Take them outside their comfort zone to teach empathy. If children haven’t learned compassion and generosity by the time they are 18, it’s very unlikely that they’ll learn kindness in a lecture hall. Young people should interact with people of all backgrounds, to learn how to “put the shoe on the other foot.” Take them out of their comfort zone to encourage personal growth for empathy.
Kindness should never be taken for granted. Teach your children how others should be treated. As the saying goes “treat others how you want to be treated”. If you would like to help spread kindness throughout your schools, contact Simple Acts of Care and Kindness (S.A.C.K.) at 866-459-7225 today. Or visit www.simpleacts.org to learn more about the S.A.C.K. foundation.
“If you’re like the majority of us, your days are planned out even before your head’s off your pillow. Soccer practice, PTA meetings, hitting the gym – the life pie-chart tends to have some pretty small, yet crucial pieces. And, nothing can unravel a day before it even begins better than a rocky, disorganized, frantic morning.
GIVE YOURSELF TIME
This one seems like a no-brainer, but it’s imperative. How many times are we tempted to hit the snooze button over and over? Sleep is wonderful, but that last half hour lounging in bed next to a chirping alarm clock won’t make a huge difference. Use that time to get up, make a cup of coffee or catch the morning news before the kids are awake. You’ll be more alert and ready to tackle the day!
PREP THE NIGHT BEFORE
Take a moment the night before to help your kids set out clothes for the next day. Prepare food and pack lunches too – that way, it’s just a simple grab-and-go. Breakfast can work this way too; consider oatmeal or hard-boiled eggs. Organize backpacks and make sure everything is in there. These little things won’t take you long during the evening, but they can make a huge difference during a busy morning.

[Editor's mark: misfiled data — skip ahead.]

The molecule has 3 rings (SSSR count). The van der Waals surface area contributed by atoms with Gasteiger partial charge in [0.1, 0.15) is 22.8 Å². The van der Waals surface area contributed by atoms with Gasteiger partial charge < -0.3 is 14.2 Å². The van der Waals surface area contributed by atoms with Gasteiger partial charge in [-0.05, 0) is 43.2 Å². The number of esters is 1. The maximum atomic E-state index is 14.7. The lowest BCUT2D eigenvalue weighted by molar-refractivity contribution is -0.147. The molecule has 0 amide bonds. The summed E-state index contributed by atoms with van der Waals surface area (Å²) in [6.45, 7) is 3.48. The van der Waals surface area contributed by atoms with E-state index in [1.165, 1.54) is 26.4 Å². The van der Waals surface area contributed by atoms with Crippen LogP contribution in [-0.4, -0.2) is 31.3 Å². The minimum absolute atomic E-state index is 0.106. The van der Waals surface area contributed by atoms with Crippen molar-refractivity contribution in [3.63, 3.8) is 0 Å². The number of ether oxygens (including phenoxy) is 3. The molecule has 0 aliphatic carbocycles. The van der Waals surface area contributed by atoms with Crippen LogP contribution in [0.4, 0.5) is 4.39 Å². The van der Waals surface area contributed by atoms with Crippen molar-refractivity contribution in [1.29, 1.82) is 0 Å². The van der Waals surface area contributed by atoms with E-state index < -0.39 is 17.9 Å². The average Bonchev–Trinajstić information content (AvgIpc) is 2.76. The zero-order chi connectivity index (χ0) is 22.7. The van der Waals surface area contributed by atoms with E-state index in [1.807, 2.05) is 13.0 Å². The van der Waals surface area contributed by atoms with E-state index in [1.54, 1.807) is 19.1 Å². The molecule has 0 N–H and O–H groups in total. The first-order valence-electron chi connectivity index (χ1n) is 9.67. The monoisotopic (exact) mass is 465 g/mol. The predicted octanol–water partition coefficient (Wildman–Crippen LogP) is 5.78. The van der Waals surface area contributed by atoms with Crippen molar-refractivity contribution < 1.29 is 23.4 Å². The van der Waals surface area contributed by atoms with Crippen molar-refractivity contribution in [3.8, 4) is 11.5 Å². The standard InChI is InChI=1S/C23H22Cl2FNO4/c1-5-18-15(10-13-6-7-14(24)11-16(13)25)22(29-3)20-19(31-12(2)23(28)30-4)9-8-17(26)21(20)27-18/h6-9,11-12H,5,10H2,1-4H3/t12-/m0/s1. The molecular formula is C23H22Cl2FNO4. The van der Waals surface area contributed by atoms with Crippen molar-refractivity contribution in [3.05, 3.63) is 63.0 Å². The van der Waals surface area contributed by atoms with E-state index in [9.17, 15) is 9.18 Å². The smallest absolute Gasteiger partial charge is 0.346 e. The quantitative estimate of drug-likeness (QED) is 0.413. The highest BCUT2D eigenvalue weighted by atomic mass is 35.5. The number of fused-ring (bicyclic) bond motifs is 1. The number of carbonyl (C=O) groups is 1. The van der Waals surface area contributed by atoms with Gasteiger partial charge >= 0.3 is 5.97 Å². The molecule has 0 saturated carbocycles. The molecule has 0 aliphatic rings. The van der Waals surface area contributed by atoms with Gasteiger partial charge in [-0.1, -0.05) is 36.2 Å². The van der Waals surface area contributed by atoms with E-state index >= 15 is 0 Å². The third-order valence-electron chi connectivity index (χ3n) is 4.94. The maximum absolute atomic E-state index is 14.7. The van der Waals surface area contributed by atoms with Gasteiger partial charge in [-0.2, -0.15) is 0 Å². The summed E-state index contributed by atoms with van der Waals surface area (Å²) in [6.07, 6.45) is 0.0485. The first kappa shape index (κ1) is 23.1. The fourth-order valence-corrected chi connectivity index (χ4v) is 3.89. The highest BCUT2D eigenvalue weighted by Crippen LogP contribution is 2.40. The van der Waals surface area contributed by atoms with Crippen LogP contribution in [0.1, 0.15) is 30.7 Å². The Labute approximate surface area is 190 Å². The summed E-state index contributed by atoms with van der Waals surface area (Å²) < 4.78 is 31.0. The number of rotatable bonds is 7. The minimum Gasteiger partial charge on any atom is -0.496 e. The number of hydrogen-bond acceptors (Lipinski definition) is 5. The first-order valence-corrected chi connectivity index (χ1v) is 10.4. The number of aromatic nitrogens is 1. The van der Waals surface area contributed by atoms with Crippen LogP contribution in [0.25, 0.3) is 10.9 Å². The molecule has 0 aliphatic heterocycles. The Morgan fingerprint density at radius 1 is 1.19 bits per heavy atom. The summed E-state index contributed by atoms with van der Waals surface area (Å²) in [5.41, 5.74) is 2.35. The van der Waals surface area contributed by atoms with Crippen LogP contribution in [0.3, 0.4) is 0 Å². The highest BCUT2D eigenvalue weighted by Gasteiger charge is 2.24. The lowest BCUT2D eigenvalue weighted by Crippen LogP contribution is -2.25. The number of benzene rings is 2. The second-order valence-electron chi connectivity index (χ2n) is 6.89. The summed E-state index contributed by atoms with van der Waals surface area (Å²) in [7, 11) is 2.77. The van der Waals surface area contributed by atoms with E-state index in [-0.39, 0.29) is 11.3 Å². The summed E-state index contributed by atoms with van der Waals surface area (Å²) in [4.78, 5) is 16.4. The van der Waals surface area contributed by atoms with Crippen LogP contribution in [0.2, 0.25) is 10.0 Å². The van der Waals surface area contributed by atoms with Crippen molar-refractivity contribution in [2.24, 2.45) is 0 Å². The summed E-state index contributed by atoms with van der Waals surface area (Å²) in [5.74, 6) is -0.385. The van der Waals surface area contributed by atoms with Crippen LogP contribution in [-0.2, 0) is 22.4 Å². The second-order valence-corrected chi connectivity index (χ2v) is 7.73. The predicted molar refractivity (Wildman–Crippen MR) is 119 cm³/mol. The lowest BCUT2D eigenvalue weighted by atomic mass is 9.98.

WRITE IT DOWN
It’s always easier to stay organized when you know what you need to do. Keep a calendar in a central location and keep it updated with appointments and deadlines. Create an age-appropriate chores/responsibilities checklist for the refrigerator to ensure everything you need gets done. And, review these with your kids in the morning. Having all the things you need to know, right in front of you, sets the table for a well-organized day.
SET DAILY GOALS
We asked a mom of two young children to shed some light on successful morning routines. She says she likes to talk with her kids about what they want to accomplish that day, and help them set realistic, enjoyable goals. Nothing like starting the day with a positive, constructive spirit!
Finally, don’t sweat it if things don’t do exactly as planned. Sooner or later, your alarm clock will not go off. Your kids will change their minds about outfits set out the night before. Dogs knock over garbage cans, and folders of homework will mysteriously disappear. By having your routine locked into place, you’ll condition yourself to be calm and collected – and folks with those qualities can handle curveballs!”
“My big girl starts first grade in just over one week.
That delicious feeling at the start of the summer where you have nothing to do and all the time in the world to do it in?
In its place, we have 7:00 am departures breathing down our necks. Early bedtime, which means an early dinner, which means next to zero fun free time as a family on weeknights. And…HOMEWORK.
To prolong the magic of summer, I took a day off work during our last week with Abby.
I wanted to do something special with the girls – something with maybe a few less curse words than our last hurrah to summer at the end of my maternity leave last year.
But I didn’t want to swing too far in the other direction of overscheduling us, turning me into That Mom.
“Kids, hurry up! We need to have fun NOW!”
How can you have a wonderfully happy day with your kids, instead of wasting the day in your jammies watching The LEGO Movie and belting out Everything Is Awesome…OR scheduling so much fun that you forget to enjoy yourselves?”